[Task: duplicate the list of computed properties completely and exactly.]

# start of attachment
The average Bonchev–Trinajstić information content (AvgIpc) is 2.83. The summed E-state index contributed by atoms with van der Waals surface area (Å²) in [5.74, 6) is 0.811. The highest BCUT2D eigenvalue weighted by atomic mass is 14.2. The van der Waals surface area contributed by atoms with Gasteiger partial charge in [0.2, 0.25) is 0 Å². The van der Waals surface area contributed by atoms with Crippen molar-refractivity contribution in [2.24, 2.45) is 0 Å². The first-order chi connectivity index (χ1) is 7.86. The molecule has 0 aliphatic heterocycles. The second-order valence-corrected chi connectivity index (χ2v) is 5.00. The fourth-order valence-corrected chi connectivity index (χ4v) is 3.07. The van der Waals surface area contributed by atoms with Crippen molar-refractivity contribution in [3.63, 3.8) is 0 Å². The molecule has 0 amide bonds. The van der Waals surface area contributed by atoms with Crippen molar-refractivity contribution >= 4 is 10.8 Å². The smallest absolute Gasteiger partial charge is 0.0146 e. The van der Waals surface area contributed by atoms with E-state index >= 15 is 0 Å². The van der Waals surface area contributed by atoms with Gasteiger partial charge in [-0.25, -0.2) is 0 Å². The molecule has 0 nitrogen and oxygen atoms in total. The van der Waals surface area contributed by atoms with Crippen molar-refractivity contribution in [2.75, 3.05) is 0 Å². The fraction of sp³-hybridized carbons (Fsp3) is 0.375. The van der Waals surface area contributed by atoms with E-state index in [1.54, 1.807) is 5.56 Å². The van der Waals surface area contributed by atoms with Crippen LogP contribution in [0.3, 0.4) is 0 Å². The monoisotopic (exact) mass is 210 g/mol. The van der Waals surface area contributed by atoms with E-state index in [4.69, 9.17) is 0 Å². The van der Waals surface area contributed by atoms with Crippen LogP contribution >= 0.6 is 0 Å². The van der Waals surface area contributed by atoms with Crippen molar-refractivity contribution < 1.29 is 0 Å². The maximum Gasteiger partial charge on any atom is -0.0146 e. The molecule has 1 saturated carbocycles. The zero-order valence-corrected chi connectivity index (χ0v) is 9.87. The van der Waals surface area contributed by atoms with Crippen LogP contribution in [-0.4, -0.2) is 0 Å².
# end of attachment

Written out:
The average Bonchev–Trinajstić information content (AvgIpc) is 2.83. The summed E-state index contributed by atoms with van der Waals surface area (Å²) in [5.74, 6) is 0.811. The highest BCUT2D eigenvalue weighted by atomic mass is 14.2. The van der Waals surface area contributed by atoms with Gasteiger partial charge in [0.2, 0.25) is 0 Å². The van der Waals surface area contributed by atoms with Crippen molar-refractivity contribution in [2.24, 2.45) is 0 Å². The first-order chi connectivity index (χ1) is 7.86. The molecule has 0 aliphatic heterocycles. The second-order valence-corrected chi connectivity index (χ2v) is 5.00. The fourth-order valence-corrected chi connectivity index (χ4v) is 3.07. The van der Waals surface area contributed by atoms with Crippen molar-refractivity contribution in [3.63, 3.8) is 0 Å². The molecule has 0 amide bonds. The van der Waals surface area contributed by atoms with Crippen molar-refractivity contribution >= 4 is 10.8 Å². The smallest absolute Gasteiger partial charge is 0.0146 e. The van der Waals surface area contributed by atoms with E-state index >= 15 is 0 Å². The van der Waals surface area contributed by atoms with Gasteiger partial charge in [-0.25, -0.2) is 0 Å². The molecule has 0 nitrogen and oxygen atoms in total. The van der Waals surface area contributed by atoms with Crippen molar-refractivity contribution in [2.75, 3.05) is 0 Å². The fraction of sp³-hybridized carbons (Fsp3) is 0.375. The van der Waals surface area contributed by atoms with E-state index in [1.54, 1.807) is 5.56 Å². The van der Waals surface area contributed by atoms with Crippen LogP contribution in [0.3, 0.4) is 0 Å². The monoisotopic (exact) mass is 210 g/mol. The van der Waals surface area contributed by atoms with E-state index in [4.69, 9.17) is 0 Å². The van der Waals surface area contributed by atoms with Crippen LogP contribution >= 0.6 is 0 Å². The van der Waals surface area contributed by atoms with Crippen molar-refractivity contribution < 1.29 is 0 Å². The maximum Gasteiger partial charge on any atom is -0.0146 e. The molecule has 1 saturated carbocycles. The zero-order valence-corrected chi connectivity index (χ0v) is 9.87. The van der Waals surface area contributed by atoms with Crippen LogP contribution in [-0.4, -0.2) is 0 Å².